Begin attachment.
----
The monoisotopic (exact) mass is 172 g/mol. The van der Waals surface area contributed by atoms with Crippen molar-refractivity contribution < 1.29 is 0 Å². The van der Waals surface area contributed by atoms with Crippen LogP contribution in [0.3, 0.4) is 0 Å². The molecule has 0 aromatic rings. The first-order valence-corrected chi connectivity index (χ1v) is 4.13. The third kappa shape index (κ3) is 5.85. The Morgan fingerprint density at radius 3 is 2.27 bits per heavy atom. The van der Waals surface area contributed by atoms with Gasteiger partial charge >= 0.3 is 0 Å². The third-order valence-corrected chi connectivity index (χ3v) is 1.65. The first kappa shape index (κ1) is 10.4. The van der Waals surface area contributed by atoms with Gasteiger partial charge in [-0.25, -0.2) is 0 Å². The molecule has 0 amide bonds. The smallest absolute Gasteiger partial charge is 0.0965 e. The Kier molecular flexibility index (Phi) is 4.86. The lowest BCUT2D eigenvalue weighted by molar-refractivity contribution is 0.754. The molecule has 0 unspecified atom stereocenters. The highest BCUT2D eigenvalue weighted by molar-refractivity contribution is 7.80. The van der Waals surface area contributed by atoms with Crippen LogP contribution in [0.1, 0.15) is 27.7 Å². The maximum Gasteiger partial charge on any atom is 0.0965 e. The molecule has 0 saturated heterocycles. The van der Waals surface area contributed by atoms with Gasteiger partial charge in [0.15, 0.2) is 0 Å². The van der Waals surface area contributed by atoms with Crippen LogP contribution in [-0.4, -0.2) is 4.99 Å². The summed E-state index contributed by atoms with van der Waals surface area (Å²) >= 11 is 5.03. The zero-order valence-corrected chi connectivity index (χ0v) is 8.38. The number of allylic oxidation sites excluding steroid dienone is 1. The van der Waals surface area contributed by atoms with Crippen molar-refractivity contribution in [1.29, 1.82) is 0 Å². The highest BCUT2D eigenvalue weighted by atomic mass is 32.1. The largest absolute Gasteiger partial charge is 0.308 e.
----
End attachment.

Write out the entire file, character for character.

The monoisotopic (exact) mass is 172 g/mol. The van der Waals surface area contributed by atoms with Crippen molar-refractivity contribution < 1.29 is 0 Å². The van der Waals surface area contributed by atoms with Crippen LogP contribution in [0.3, 0.4) is 0 Å². The molecule has 0 aromatic rings. The first-order valence-corrected chi connectivity index (χ1v) is 4.13. The third kappa shape index (κ3) is 5.85. The Morgan fingerprint density at radius 3 is 2.27 bits per heavy atom. The van der Waals surface area contributed by atoms with Gasteiger partial charge >= 0.3 is 0 Å². The third-order valence-corrected chi connectivity index (χ3v) is 1.65. The first kappa shape index (κ1) is 10.4. The van der Waals surface area contributed by atoms with Gasteiger partial charge in [-0.25, -0.2) is 0 Å². The molecule has 0 amide bonds. The smallest absolute Gasteiger partial charge is 0.0965 e. The Kier molecular flexibility index (Phi) is 4.86. The lowest BCUT2D eigenvalue weighted by molar-refractivity contribution is 0.754. The molecule has 0 unspecified atom stereocenters. The highest BCUT2D eigenvalue weighted by molar-refractivity contribution is 7.80. The van der Waals surface area contributed by atoms with Crippen LogP contribution in [0.1, 0.15) is 27.7 Å². The maximum Gasteiger partial charge on any atom is 0.0965 e. The molecule has 0 saturated heterocycles. The van der Waals surface area contributed by atoms with Gasteiger partial charge in [0.15, 0.2) is 0 Å². The van der Waals surface area contributed by atoms with Crippen LogP contribution in [-0.4, -0.2) is 4.99 Å². The summed E-state index contributed by atoms with van der Waals surface area (Å²) >= 11 is 5.03. The zero-order valence-corrected chi connectivity index (χ0v) is 8.38. The number of allylic oxidation sites excluding steroid dienone is 1. The van der Waals surface area contributed by atoms with Crippen molar-refractivity contribution in [1.29, 1.82) is 0 Å². The highest BCUT2D eigenvalue weighted by atomic mass is 32.1. The largest absolute Gasteiger partial charge is 0.308 e.